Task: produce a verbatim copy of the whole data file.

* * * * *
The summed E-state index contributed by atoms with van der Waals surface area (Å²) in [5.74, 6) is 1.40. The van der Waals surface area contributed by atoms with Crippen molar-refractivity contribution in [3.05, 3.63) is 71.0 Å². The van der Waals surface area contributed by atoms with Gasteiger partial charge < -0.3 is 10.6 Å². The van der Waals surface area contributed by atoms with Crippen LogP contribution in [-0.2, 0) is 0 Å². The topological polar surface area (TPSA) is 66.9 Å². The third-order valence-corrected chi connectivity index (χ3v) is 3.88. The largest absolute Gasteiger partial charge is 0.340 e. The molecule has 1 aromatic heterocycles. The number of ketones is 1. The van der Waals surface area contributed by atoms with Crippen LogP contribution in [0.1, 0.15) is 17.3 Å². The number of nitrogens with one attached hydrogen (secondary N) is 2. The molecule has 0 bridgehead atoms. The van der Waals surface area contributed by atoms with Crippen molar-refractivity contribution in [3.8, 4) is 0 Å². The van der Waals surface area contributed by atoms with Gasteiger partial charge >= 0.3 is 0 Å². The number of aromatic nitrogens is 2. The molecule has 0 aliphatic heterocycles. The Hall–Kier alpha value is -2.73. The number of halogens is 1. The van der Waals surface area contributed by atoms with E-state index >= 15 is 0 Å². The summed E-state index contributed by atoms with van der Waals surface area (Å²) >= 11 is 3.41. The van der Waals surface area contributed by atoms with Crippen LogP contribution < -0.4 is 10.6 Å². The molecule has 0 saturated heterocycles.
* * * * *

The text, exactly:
The summed E-state index contributed by atoms with van der Waals surface area (Å²) in [5.74, 6) is 1.40. The van der Waals surface area contributed by atoms with Crippen molar-refractivity contribution in [3.05, 3.63) is 71.0 Å². The van der Waals surface area contributed by atoms with Gasteiger partial charge < -0.3 is 10.6 Å². The van der Waals surface area contributed by atoms with Crippen LogP contribution in [-0.2, 0) is 0 Å². The topological polar surface area (TPSA) is 66.9 Å². The third-order valence-corrected chi connectivity index (χ3v) is 3.88. The largest absolute Gasteiger partial charge is 0.340 e. The molecule has 1 aromatic heterocycles. The number of ketones is 1. The van der Waals surface area contributed by atoms with Crippen LogP contribution in [0.1, 0.15) is 17.3 Å². The number of nitrogens with one attached hydrogen (secondary N) is 2. The molecule has 0 bridgehead atoms. The van der Waals surface area contributed by atoms with Crippen molar-refractivity contribution in [3.8, 4) is 0 Å². The van der Waals surface area contributed by atoms with Gasteiger partial charge >= 0.3 is 0 Å². The number of aromatic nitrogens is 2. The molecule has 0 aliphatic heterocycles. The Hall–Kier alpha value is -2.73. The number of halogens is 1. The van der Waals surface area contributed by atoms with E-state index >= 15 is 0 Å². The summed E-state index contributed by atoms with van der Waals surface area (Å²) >= 11 is 3.41. The van der Waals surface area contributed by atoms with Crippen LogP contribution < -0.4 is 10.6 Å². The molecule has 0 saturated heterocycles.